• Branded landing pages: Home page, customer service pages, informational pages
  • Non-branded landing pages: Category pages, sub-category pages, product pages

Using advanced segments or custom reports in Google Analytics, you can group these pages and check their performance (be sure to only include organic search traffic in your filter). Once set up, this allows you to gauge the organic performance of the keyword groups; while this will not yield keyword-specific data, it will give you a good idea of how different types of keyword groups driving traffic to your site are performing.

Pros:

  1. Conversion/behavior data is preserved.
  2. Works very well for sites with URLs that can be grouped into categories (i.e., URLs that use specific folders or parameters by page type). We have found that this method is 95% accurate.
  3. Very good for differentiating brand vs. non-brand organic search traffic.

Cons:

  1. Specific keyword data is limited to searches from non-Google search engines.
  2. May not work as well for sites with URLs that cannot be grouped into categories (i.e., URLs that look the same no matter the page type).

3. Internal Site Search

This method is simple: pay more attention to your site’s internal search functions. It’s easy to set up tracking for this in Google Analytics. Click “Admin” inside your Google Analytics profile and select “View Settings.” Enable “Site Search Tracking” (about halfway down the page).

Pros:

  1. Easy to obtain information about valuable traffic on your site.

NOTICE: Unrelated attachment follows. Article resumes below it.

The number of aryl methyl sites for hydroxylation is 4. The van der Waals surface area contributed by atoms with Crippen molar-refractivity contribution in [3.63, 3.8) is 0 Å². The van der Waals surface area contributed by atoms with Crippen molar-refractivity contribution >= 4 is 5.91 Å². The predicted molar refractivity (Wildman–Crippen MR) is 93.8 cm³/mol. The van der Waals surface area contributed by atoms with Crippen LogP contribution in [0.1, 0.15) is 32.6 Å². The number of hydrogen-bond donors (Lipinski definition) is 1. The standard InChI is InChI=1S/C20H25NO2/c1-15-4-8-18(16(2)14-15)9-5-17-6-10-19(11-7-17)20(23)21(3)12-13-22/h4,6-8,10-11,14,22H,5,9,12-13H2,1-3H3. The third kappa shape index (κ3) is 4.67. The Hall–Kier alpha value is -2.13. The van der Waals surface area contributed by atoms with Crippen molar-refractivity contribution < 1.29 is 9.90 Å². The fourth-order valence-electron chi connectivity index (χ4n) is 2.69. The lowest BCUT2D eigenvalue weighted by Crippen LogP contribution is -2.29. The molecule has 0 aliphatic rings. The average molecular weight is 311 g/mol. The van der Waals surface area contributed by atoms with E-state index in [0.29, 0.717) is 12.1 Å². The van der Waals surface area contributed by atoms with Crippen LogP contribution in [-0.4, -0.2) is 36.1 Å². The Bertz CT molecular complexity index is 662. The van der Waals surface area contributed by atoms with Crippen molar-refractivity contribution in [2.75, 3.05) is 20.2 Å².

2. Can help uncover navigation or user-experience deficiencies on the site.

Cons:

  1. Limited data; not all site visitors use internal site search.
  2. Behavior of site searchers may be significantly different from those using search engines.

4. Third party tools

Some of the SEO tools out there are able to provide estimated keyword traffic data via different methods. SEMrush, for example, uses their database of global search data and keyword rankings to estimate a site’s keyword traffic via their average position in the SERPs. From a purely keyword performance perspective, this service is probably not worth the cost; however, SEMrush does provide many other tools that site managers could find useful.

5. Google’s new demographic & interests features

Google recently rolled out a new Demographic & Interests report as a feature in Google Analytics. These exciting new reports tie in closely to what we already discussed in a previous post about using personas to help create targeted content. Enabling these tools requires a modification to your site-wide Analytics JavaScript code and you must update your privacy policy to adhere to Google’s requirements for display advertising.

Using data from these reports can allow you to see how well your site is performing for different demographic groups, and gives insights to help craft content better suited to your target audience(s). Many have even billed this new information as more valuable than the keyword data Google used to provide. More on this exciting new report in a future post!

Need help finding actionable keyword data or getting the most out of your Analytics platform? Contact The Search Guru and ask about our Analytics and reporting services.

2018-06-14T21:07:33+00:00November 21st, 2013|0 Comments